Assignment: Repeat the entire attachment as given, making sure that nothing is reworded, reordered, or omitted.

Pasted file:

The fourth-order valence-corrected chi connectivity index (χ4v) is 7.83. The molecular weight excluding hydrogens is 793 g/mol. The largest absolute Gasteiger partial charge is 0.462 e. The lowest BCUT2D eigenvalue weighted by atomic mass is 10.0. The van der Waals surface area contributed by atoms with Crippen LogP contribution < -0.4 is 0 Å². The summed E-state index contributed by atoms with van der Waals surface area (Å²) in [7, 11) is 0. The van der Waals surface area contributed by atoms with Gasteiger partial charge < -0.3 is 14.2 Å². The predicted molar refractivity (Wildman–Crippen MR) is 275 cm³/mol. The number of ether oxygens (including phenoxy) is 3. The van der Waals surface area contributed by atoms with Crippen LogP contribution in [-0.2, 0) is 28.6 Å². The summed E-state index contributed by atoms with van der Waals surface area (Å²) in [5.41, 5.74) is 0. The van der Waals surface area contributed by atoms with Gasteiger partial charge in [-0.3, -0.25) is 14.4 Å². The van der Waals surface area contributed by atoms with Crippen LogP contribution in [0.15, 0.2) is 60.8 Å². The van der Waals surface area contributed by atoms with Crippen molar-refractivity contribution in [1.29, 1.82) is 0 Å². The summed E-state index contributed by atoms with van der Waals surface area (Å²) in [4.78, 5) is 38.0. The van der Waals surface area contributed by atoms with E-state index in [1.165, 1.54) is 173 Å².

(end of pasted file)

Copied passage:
The fourth-order valence-corrected chi connectivity index (χ4v) is 7.83. The molecular weight excluding hydrogens is 793 g/mol. The largest absolute Gasteiger partial charge is 0.462 e. The lowest BCUT2D eigenvalue weighted by atomic mass is 10.0. The van der Waals surface area contributed by atoms with Crippen LogP contribution < -0.4 is 0 Å². The summed E-state index contributed by atoms with van der Waals surface area (Å²) in [7, 11) is 0. The van der Waals surface area contributed by atoms with Gasteiger partial charge < -0.3 is 14.2 Å². The predicted molar refractivity (Wildman–Crippen MR) is 275 cm³/mol. The number of ether oxygens (including phenoxy) is 3. The van der Waals surface area contributed by atoms with Crippen LogP contribution in [-0.2, 0) is 28.6 Å². The summed E-state index contributed by atoms with van der Waals surface area (Å²) in [5.41, 5.74) is 0. The van der Waals surface area contributed by atoms with Gasteiger partial charge in [-0.3, -0.25) is 14.4 Å². The van der Waals surface area contributed by atoms with Crippen LogP contribution in [0.15, 0.2) is 60.8 Å². The van der Waals surface area contributed by atoms with Crippen molar-refractivity contribution in [1.29, 1.82) is 0 Å². The summed E-state index contributed by atoms with van der Waals surface area (Å²) in [4.78, 5) is 38.0. The van der Waals surface area contributed by atoms with E-state index in [1.165, 1.54) is 173 Å².